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walking exercise, or likely to be exposed to weather, or for the purpose of sweating, when a couple of them, with two or three sheets, may be used. —See page 32.
Horse-clothing should be, at least once a-week, taken outside the stable, and well beaten and shaken like a carpet.
Rollers should be looked to from time to time, to see that the pads of the roller do not meet within three or four inches (over the backbone),—in other words, there should be always a clear channel over it, nearly large enough to pass the handle of a broom through, so as to avoid the possibility of the upper part of the roller even touching the sheet over the spinal ridge, which, if permitted, will be sure to cause a sore back, to the great injury of the horse and his master, arousing vicious habits in the former to resent any touch, necessary or unnecessary, of the sore place on so sensitive a part, and rendering him irritable when clothing, saddling, or harnessing, or if a hand even approach the tender place.
This is so troublesome a consequence of not paying attention to the padding of rollers, that a master will do well to examine them himself for his own satisfaction.
Knee-Caps.—On all occasions when a valuable horse is taken by a servant on road or rail, his knees should be protected by caps. The only way to secure them is to fasten them tightly above the knee, where elastic straps are decidedly preferable, leaving the fastening below the knee slack.
A Leather Boot, lined with sponge, or one of felt with a strong leather sole, should be ready in every stable to be used as required, in cases of sudden foot-lameness.
The cavalry allowances are 12 lb. hay, 10 lb. oats, and 8 lb. straw daily, which, I know by experience, will keep a healthy animal in condition with the work required from a dragoon horse, of the severity of which none but those acquainted with that branch of the service have any idea.
Until he is perfectly fit for the ranks, between ridingschool, field-days, and drill, the troop-horse has quite work enough for any beast. I may add that few horses belonging to officers of cavalry get more than the above allowance, unless when regularly hunted, in which case additional corn and beans are given.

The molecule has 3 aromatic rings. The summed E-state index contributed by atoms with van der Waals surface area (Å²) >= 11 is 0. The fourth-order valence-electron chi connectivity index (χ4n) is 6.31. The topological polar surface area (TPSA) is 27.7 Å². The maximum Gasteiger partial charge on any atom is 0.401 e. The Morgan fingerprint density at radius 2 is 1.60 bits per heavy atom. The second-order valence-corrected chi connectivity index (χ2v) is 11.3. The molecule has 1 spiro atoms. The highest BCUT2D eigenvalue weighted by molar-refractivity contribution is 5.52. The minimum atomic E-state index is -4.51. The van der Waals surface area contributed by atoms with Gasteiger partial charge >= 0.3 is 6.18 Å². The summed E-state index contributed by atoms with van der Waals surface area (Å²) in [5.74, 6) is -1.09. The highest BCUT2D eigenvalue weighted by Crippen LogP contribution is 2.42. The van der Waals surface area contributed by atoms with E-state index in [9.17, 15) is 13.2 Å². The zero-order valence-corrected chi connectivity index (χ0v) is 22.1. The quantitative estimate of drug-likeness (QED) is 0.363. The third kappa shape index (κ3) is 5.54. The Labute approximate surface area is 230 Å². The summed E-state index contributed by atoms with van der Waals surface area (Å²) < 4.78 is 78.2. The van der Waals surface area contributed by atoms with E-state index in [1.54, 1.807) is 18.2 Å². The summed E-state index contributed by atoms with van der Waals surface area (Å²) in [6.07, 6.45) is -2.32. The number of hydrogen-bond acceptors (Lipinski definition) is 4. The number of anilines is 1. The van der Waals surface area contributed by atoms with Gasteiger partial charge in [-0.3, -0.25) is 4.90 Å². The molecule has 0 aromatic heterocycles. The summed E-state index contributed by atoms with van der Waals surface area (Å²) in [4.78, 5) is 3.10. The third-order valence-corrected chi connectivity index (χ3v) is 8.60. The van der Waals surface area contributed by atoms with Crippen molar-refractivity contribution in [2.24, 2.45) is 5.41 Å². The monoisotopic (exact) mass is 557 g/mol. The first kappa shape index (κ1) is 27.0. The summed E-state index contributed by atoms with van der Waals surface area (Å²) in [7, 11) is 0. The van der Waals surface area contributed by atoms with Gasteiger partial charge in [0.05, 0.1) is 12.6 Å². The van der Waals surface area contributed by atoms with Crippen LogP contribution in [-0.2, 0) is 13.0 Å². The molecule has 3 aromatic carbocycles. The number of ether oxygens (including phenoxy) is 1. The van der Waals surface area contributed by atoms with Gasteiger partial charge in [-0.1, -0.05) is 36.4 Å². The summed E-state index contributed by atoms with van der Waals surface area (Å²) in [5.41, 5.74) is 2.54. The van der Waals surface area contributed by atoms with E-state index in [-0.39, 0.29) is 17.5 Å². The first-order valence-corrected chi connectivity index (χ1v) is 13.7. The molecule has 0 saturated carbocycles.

With severe work, 14 lb. to 16 lb. of oats, and 12 lb. of hay, which is the general allowance in well-regulated hunting-stables, ought to be sufficient. Beans are also given in small quantity.
Some persons feed their horses three times a-day, but it is better to divide their food into four daily portions, watering them at least half an hour before each feed.
The habit which some grooms have of feeding while they are teazing an animal with the preliminaries of cleaning, is very senseless, as the uneasiness horses are sure to exhibit under anything like grooming causes them to knock about their heads and scatter their food. On a journey, according to the call upon the system by the increased amount of work, so should the horse's feeding be augmented by one-third, one-fourth, or onehalf more than usual. A few beans or pease may well be added under such circumstances.
In stables where the stalls are divided by bales or swinging-bars, the horses when feeding should have their heads so tied as to prevent them from consuming their neighbour's food, or the result would be that the greedy or more rapid eaters would succeed in devouring more than their fair share, while the slower feeders would have to go on short commons.
Oats ought always to be bruised, as many horses, whether from greediness in devouring their food, or from their teeth being incapable of grinding, swallow them whole; and it is a notorious fact that oats, unless masticated, pass right through the animal undigested.
When supplies have been very deficient with forces in the field, the camp-followers have been known to exist upon the grain extracted from the droppings of the horses.